Furlong’s father says there are times when his ‘blood is boiling’

Murdered student’s mother and sister to give statements to court tomorrow

Nicola Furlong’s father Andrew outside the court today. He said hearing details of what happened on the night she died is ’very, very hard’ for the family. Photograph: David McNeill

Nicola Furlong’s father Andrew outside the court today. He said hearing details of what happened on the night she died is ’very, very hard’ for the family. Photograph: David McNeill

Mon, Mar 11, 2013, 11:57

The father of 21-year-old Nicola Furlong has said there have been times during his daughter’s murder trial when his “blood is boiling” listening to some of what has been said in court.

However, Andrew Furlong said the accused, Richard Hinds, who has been giving evidence today, is “innocent until proven guilty”.

“Well, we knew that we’d have to sit and listen and we knew what was going to come out but that doesn’t make it any easier to actually hear it,” Mr Furlong, who was speaking from Tokyo, Japan where his daugher’s murder trial is taking place, told RTÉ’s Morning Ireland.

“I have since I was over the very first time in June, I heard all this; I heard what happened Nicola so since then we’ve been preparing ourselves for it and known that there was a lot of stuff going to come out.

“But even knowing what was going to come out, to actually hear it being described for you, it’s very, very hard. No parent should have to go through it. But...we’re not the first and we won’t be the last. It could happen to somebody else next week...”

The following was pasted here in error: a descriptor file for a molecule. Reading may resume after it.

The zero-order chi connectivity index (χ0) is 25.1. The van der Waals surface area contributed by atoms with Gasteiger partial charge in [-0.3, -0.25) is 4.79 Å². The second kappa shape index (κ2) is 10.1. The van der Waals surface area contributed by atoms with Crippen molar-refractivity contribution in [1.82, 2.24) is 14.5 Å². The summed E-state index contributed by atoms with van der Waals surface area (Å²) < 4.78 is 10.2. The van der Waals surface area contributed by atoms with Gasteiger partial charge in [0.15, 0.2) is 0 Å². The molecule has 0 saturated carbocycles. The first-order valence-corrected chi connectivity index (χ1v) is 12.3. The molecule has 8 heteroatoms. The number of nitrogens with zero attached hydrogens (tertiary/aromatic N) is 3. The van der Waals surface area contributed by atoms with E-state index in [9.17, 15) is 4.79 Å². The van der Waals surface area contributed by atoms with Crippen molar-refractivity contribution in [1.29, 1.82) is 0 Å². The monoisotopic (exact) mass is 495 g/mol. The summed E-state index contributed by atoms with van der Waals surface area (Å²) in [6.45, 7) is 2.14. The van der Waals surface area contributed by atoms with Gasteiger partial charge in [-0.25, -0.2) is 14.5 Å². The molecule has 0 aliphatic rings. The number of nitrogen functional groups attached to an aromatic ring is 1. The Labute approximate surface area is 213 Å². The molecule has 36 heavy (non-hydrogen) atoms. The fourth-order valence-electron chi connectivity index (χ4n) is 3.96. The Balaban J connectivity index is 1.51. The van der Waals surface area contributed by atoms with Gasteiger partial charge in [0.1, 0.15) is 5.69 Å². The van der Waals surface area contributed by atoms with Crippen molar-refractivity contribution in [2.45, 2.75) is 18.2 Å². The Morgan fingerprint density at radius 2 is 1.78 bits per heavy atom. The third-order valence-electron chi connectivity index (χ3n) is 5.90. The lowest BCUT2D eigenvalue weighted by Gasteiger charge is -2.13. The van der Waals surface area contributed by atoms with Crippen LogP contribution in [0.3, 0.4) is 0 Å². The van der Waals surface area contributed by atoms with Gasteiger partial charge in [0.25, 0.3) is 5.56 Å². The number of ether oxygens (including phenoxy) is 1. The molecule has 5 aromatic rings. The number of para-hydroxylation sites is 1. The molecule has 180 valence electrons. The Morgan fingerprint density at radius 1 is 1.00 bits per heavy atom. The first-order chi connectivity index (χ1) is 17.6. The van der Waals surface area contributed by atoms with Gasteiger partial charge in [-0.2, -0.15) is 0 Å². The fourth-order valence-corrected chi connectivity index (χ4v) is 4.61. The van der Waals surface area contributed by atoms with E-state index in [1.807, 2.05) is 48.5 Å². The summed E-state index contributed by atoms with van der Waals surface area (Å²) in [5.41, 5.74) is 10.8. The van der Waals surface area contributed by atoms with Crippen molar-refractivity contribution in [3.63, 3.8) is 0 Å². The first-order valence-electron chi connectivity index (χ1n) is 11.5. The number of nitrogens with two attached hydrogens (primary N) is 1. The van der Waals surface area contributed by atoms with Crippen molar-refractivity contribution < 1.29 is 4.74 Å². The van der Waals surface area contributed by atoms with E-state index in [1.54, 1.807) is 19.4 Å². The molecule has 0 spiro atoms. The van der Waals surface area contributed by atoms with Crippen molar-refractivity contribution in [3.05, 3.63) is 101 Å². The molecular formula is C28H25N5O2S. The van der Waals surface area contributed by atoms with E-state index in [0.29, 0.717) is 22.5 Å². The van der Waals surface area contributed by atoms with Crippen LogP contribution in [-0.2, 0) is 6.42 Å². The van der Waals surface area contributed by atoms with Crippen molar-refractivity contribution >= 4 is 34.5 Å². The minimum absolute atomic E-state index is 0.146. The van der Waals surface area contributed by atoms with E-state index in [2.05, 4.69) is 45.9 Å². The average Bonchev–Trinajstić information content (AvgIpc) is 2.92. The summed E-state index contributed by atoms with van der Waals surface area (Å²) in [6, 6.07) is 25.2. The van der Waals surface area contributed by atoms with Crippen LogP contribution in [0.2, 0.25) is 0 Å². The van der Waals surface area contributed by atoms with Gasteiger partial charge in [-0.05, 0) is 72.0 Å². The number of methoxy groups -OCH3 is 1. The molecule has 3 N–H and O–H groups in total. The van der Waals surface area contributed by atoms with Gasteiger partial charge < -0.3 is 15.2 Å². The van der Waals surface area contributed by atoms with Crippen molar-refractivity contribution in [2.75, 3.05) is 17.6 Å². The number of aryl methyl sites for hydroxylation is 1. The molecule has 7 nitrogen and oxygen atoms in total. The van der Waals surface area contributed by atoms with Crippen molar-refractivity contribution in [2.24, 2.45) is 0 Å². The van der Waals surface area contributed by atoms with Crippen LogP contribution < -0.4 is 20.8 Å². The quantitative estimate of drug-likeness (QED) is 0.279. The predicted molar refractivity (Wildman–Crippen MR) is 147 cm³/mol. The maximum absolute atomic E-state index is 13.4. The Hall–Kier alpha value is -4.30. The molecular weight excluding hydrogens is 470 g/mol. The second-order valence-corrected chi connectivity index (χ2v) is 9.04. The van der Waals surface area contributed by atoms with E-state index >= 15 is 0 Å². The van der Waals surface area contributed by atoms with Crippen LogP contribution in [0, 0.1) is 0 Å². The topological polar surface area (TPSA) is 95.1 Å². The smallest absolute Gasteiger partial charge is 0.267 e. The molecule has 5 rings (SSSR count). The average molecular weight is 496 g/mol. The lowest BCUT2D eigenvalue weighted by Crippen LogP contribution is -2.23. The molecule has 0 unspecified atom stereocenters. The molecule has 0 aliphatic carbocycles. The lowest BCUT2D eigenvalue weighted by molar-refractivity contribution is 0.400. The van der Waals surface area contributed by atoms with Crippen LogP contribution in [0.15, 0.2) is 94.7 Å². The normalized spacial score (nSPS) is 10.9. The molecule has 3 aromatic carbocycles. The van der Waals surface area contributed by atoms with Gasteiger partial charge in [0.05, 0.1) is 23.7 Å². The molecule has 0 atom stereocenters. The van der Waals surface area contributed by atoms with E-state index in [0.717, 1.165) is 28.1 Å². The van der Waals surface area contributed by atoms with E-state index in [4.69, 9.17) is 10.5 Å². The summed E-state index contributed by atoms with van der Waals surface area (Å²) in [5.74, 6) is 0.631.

Asked about statements to be given by his wife Angela and daughter Andrea incourt tomorrow Mr Furlong said it was “very important” to them to share what they have gone through since May 24th last.

“It’s very important because we’re in court, we’ve two lawyers and we’re behind the prosecutor but...there’s times...my blood is boiling, I want to go and grab him and grab the defence by the throat, you know for everything they’ve been saying, but you just can’t. It’s a court, you cannot lose it in court...

“But in writing things down it will put our feelings out in the court of what we feel has happened to us and the feelings... you could say bitterness, you could say wanting revenge, you could say any one of them words but it’s getting it in writing to read it out and for the court to hear it,” he said.

“It’s our way of putting our point forward in the court,” he added.

Mr Hinds, a US citizen who is charged with strangling Ms Furlong (21) in a Tokyo hotel in May is giving evidence in the trial today.

He has pleaded not guilty.